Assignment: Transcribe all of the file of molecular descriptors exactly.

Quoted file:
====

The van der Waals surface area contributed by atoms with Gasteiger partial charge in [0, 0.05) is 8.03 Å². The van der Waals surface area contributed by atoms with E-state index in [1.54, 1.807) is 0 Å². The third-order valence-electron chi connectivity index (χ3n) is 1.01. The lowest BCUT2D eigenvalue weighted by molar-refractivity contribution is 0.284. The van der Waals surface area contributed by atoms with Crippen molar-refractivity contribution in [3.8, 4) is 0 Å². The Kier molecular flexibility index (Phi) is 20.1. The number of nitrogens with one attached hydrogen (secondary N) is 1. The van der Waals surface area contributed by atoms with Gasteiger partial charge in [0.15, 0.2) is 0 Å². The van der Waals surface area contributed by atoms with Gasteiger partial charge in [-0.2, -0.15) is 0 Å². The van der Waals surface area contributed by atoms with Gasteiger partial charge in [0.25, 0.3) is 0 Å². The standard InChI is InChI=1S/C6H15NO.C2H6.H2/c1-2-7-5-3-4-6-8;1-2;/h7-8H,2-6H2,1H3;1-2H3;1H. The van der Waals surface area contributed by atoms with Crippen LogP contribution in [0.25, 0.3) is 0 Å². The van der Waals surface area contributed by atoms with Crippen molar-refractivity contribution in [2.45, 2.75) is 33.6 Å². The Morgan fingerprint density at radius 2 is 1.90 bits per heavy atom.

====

The van der Waals surface area contributed by atoms with Gasteiger partial charge in [0, 0.05) is 8.03 Å². The van der Waals surface area contributed by atoms with E-state index in [1.54, 1.807) is 0 Å². The third-order valence-electron chi connectivity index (χ3n) is 1.01. The lowest BCUT2D eigenvalue weighted by molar-refractivity contribution is 0.284. The van der Waals surface area contributed by atoms with Crippen molar-refractivity contribution in [3.8, 4) is 0 Å². The Kier molecular flexibility index (Phi) is 20.1. The number of nitrogens with one attached hydrogen (secondary N) is 1. The van der Waals surface area contributed by atoms with Gasteiger partial charge in [0.15, 0.2) is 0 Å². The van der Waals surface area contributed by atoms with Gasteiger partial charge in [-0.2, -0.15) is 0 Å². The van der Waals surface area contributed by atoms with Gasteiger partial charge in [0.25, 0.3) is 0 Å². The standard InChI is InChI=1S/C6H15NO.C2H6.H2/c1-2-7-5-3-4-6-8;1-2;/h7-8H,2-6H2,1H3;1-2H3;1H. The van der Waals surface area contributed by atoms with Crippen LogP contribution in [0.25, 0.3) is 0 Å². The van der Waals surface area contributed by atoms with Crippen molar-refractivity contribution in [2.45, 2.75) is 33.6 Å². The Morgan fingerprint density at radius 2 is 1.90 bits per heavy atom.